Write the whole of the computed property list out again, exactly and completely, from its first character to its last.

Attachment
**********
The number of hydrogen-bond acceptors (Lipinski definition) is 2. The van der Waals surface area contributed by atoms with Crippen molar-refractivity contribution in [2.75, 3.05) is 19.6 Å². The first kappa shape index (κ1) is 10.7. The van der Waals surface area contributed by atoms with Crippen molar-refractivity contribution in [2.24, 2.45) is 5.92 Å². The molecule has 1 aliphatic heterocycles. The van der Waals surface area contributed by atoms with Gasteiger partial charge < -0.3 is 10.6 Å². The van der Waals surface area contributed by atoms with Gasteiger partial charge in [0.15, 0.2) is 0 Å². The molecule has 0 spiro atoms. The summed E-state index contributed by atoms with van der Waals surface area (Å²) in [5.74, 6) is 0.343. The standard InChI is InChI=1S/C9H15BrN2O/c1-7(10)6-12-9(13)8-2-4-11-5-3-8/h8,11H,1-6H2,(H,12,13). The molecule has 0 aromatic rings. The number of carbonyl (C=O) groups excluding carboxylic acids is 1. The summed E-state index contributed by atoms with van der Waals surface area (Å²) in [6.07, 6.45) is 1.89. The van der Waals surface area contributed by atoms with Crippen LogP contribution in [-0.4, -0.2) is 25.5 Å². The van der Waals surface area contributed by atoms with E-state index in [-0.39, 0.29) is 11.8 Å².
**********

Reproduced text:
The number of hydrogen-bond acceptors (Lipinski definition) is 2. The van der Waals surface area contributed by atoms with Crippen molar-refractivity contribution in [2.75, 3.05) is 19.6 Å². The first kappa shape index (κ1) is 10.7. The van der Waals surface area contributed by atoms with Crippen molar-refractivity contribution in [2.24, 2.45) is 5.92 Å². The molecule has 1 aliphatic heterocycles. The van der Waals surface area contributed by atoms with Gasteiger partial charge < -0.3 is 10.6 Å². The van der Waals surface area contributed by atoms with Gasteiger partial charge in [0.15, 0.2) is 0 Å². The molecule has 0 spiro atoms. The summed E-state index contributed by atoms with van der Waals surface area (Å²) in [5.74, 6) is 0.343. The standard InChI is InChI=1S/C9H15BrN2O/c1-7(10)6-12-9(13)8-2-4-11-5-3-8/h8,11H,1-6H2,(H,12,13). The molecule has 0 aromatic rings. The number of carbonyl (C=O) groups excluding carboxylic acids is 1. The summed E-state index contributed by atoms with van der Waals surface area (Å²) in [6.07, 6.45) is 1.89. The van der Waals surface area contributed by atoms with Crippen LogP contribution in [-0.4, -0.2) is 25.5 Å². The van der Waals surface area contributed by atoms with E-state index in [-0.39, 0.29) is 11.8 Å².